I’m a late starter when it comes to Kate Elliott’s writing. She’s a fairly prolific author, but I somehow never got around to reading her works when I was in my teenage read-all-the-fantasy stage. I finally read JARAN back in 2013 (can’t remember why now, though very likely it was this conversation between Kerry and Estara), and promptly fell for Tess’s story – old-school SF/F it may have been, but the fascinating matriachal society of Rhui combined with the romance of Tess/Ilya’s relationship made JARAN one of my favourite reads of 2013. I then made my way through the rest of the Jaran books, her Highroad trilogy, and was starting on her Spiritwalker books… and then I must have gotten distracted because COLD MAGIC is still mostly unread on my Kindle (not for long, though – more on this in a bit).
So, a long-winded way of saying although I’m relatively new to Kate Elliott’s works, I’m doing my best to make up for it! Not easy when she’s continuing to release more books – COURT OF FIVES, her debut YA fantasy, came out a couple of months ago, and she has another new book coming out in November.
I won COURT OF FIVES in a author giveaway a month or so ago (kind of still pinching myself, because I never win anything and then to win a book which was not out in the UK at that point of time – yeah, happy dance).
On the Fives court, everyone is equal.
And everyone is dangerous.
Jessamy’s life is a balance between acting like an upper-class Patron and dreaming of the freedom of the Commoners. But away from her family, she can be whomever she wants when she sneaks out to train for the Fives, an intricate, multilevel athletic competition that offers a chance for glory to the kingdom’s best competitors.
Then Jes meets Kalliarkos, and an improbable friendship between the two Fives competitors—one of mixed race and the other a Patron boy—causes heads to turn. When Kal’s powerful, scheming uncle tears Jes’s family apart, she’ll have to test her new friend’s loyalty and risk the vengeance of a royal clan to save her mother and sisters from certain death.
In this imaginative escape into an enthralling new world, World Fantasy Award finalist Kate Elliott’s first young adult novel weaves an epic story of a girl struggling to do what she loves in a society suffocated by rules of class and privilege.
IIRC, COURT OF FIVES was marketed as “Little Women meets Game of Thrones” – while this probably was a great PR tagline, I have to say that any comparison is superficial at best (the Little Women comparison probably being strongest in the opening scene). If anything, it was Sharon Shinn that sprung to my mind as I was reading COURT OF FIVES. It took me a while to pin down why, but I think it’s partly to do with the thoughtful way that race is brought to the table (as in Shinn’s HEART OF GOLD specifically, with similar themes in some of her YAs as well). Another loose connection is the Fives game, which somehow was reminiscent of Shinn’s worldbuilding in the Elemental Blessings series. They’re not the same at all, mind (some people may say not at all!), but the skill challenges and obstacles in the Fives courts reminded me of the way Shinn constructed her world around the elemental blessings.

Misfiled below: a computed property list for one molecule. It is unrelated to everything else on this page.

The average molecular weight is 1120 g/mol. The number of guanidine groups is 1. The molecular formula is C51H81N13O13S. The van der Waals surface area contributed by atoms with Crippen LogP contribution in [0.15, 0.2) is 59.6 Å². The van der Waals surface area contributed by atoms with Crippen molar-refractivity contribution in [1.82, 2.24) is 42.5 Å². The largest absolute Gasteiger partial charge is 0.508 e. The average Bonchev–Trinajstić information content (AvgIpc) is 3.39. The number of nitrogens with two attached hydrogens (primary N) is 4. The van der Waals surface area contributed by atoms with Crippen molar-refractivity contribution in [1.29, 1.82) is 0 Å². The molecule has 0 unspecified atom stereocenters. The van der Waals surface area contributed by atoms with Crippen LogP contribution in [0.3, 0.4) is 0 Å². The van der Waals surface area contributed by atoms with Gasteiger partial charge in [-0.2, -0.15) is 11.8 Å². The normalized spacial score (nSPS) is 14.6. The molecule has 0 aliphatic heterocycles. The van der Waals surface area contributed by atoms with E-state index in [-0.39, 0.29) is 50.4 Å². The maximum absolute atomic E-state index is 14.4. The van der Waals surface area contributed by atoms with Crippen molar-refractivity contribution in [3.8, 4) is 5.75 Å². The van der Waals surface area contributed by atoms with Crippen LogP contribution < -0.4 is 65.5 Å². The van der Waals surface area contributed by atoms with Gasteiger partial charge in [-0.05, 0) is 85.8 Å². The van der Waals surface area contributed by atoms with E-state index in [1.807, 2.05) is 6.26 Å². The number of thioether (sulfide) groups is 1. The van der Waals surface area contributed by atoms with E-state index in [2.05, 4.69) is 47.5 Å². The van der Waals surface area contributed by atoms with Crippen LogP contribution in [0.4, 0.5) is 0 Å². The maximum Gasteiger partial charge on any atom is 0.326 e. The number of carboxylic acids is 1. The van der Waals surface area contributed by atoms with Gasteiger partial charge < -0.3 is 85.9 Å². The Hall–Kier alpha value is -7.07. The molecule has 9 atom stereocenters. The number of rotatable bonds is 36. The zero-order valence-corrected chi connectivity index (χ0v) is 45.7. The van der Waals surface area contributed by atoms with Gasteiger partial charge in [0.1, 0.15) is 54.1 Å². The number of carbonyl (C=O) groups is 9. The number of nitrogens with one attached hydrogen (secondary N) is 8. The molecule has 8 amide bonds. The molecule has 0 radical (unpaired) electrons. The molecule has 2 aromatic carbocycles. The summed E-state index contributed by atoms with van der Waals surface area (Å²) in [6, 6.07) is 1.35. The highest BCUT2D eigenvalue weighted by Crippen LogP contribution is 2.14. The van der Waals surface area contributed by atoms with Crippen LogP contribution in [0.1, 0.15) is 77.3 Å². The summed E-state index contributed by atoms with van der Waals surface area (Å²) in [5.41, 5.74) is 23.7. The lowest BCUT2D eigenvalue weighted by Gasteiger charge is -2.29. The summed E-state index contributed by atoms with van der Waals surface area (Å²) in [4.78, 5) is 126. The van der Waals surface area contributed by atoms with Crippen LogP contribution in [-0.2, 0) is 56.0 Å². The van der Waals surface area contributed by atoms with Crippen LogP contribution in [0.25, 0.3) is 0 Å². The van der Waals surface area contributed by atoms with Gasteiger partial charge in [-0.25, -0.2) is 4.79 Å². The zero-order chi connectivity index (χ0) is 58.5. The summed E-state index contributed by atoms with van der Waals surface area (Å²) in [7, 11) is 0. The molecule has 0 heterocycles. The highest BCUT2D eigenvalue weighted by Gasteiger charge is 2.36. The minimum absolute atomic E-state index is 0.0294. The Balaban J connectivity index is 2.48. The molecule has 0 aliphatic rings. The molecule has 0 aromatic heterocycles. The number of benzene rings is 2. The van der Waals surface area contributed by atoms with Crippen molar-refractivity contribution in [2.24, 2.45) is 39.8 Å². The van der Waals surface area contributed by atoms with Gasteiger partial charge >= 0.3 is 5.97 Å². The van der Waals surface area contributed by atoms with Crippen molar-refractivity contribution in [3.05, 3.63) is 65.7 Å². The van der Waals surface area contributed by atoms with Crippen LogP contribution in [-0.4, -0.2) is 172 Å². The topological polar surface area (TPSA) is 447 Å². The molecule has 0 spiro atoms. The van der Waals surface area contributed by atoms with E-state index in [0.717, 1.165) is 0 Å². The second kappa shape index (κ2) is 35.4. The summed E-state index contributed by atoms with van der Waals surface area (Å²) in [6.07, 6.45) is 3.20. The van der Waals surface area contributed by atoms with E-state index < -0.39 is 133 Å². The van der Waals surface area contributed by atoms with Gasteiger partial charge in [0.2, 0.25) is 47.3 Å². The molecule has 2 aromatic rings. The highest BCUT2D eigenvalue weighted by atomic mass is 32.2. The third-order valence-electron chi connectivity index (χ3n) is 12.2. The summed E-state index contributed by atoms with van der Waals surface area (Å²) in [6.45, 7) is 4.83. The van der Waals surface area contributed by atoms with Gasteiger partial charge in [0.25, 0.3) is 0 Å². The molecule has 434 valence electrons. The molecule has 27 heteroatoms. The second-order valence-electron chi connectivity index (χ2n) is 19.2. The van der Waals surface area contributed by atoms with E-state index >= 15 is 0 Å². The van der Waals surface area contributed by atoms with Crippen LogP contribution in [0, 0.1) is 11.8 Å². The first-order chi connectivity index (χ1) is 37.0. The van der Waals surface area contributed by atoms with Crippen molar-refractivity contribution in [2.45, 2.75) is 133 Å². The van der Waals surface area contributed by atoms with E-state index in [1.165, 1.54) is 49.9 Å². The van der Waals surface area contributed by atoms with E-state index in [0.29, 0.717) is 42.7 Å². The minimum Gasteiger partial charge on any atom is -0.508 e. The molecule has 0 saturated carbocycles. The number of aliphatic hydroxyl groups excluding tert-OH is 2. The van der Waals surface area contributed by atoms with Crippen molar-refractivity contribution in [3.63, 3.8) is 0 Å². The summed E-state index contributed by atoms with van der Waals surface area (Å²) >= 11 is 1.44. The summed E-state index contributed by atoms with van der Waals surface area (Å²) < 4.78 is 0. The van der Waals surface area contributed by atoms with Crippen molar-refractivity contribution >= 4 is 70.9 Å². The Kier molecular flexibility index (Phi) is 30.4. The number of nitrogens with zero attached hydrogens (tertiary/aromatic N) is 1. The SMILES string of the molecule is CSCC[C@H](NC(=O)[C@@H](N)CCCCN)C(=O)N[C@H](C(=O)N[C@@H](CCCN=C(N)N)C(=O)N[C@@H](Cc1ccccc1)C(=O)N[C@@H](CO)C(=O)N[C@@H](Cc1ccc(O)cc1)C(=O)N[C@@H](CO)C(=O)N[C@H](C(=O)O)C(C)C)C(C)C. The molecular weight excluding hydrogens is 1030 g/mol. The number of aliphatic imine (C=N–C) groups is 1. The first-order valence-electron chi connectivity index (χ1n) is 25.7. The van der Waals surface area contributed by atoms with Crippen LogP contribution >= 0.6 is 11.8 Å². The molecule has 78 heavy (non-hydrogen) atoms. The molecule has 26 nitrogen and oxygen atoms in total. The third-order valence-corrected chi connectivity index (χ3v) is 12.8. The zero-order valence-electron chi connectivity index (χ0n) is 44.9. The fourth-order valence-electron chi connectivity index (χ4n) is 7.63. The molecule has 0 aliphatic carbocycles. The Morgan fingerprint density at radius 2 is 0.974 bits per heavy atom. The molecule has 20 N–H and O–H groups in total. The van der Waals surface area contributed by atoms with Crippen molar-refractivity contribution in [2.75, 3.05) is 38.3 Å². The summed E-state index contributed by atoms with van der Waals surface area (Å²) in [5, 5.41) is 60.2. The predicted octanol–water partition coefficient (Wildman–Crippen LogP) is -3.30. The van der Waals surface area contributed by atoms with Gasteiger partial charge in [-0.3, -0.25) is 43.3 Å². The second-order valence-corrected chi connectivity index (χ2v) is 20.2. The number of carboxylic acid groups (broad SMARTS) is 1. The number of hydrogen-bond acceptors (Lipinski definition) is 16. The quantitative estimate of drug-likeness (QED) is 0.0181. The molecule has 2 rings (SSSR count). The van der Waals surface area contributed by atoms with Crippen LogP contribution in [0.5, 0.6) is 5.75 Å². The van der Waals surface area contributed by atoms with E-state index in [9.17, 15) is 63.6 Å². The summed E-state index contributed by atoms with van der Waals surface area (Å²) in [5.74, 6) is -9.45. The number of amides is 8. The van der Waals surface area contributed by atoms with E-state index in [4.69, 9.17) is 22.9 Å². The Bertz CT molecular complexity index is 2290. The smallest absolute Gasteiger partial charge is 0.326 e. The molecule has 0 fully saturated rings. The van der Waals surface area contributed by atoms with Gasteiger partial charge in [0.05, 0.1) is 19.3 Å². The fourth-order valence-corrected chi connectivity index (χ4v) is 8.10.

Like most of her other books, Elliott drops the reader into this new world with little information, and I had to do some work to figure out how the pieces all fit together, and especially just how much Jes and her interracial family stand out in the very traditional Patreon society. It was a slightly slow start, but when Jes stops reacting and starts doing, when she gains agency, and when the action ramps up – that’s when I became totally absorbed in her world.
The story was familiar, yet different enough for me to feel unsure of where Jes would end up. Elliott is one of those writers who adds depth to tropes that could easily feel a bit too worn out in other hands. And the book did finish with a bang – I liked that there was no easy solution, because moral dilemmas aren’t usually clear-cut, and family ties and loyalties can be complicated. I probably could have done without the hints of romance… though I’m thinking that this may not necessarily go where it seems to be going in future books.
Because yes, I’m totally up for the next book.
Also – slight digression, but Kate Elliott has referenced how writing a YA was different to writing an “adult” fantasy. Having now restarted the aforementioned COLD MAGIC, which has a protagonist in her early 20s (I think!) but was not written as YA, I can tell there’s a difference between COLD MAGIC and COURT OF FIVES. Not one that I can pinpoint easily – I hesitate to say simplified because that’s not the right word and implies YA needs to be dumbed-down, but they’re certainly different.
I ended up doing a quick search to see if Elliott had talked about this in more depth and came up trumps – she did an interview @ The Book Wars where she talks about the very thing: more immediate pacing and more focused world-building appear to be the elements she focused on for YA (I paraphrase, probably not very well). It makes sense, and I certainly found her Spiritwalker trilogy harder to get into at the beginning (it paid off though!).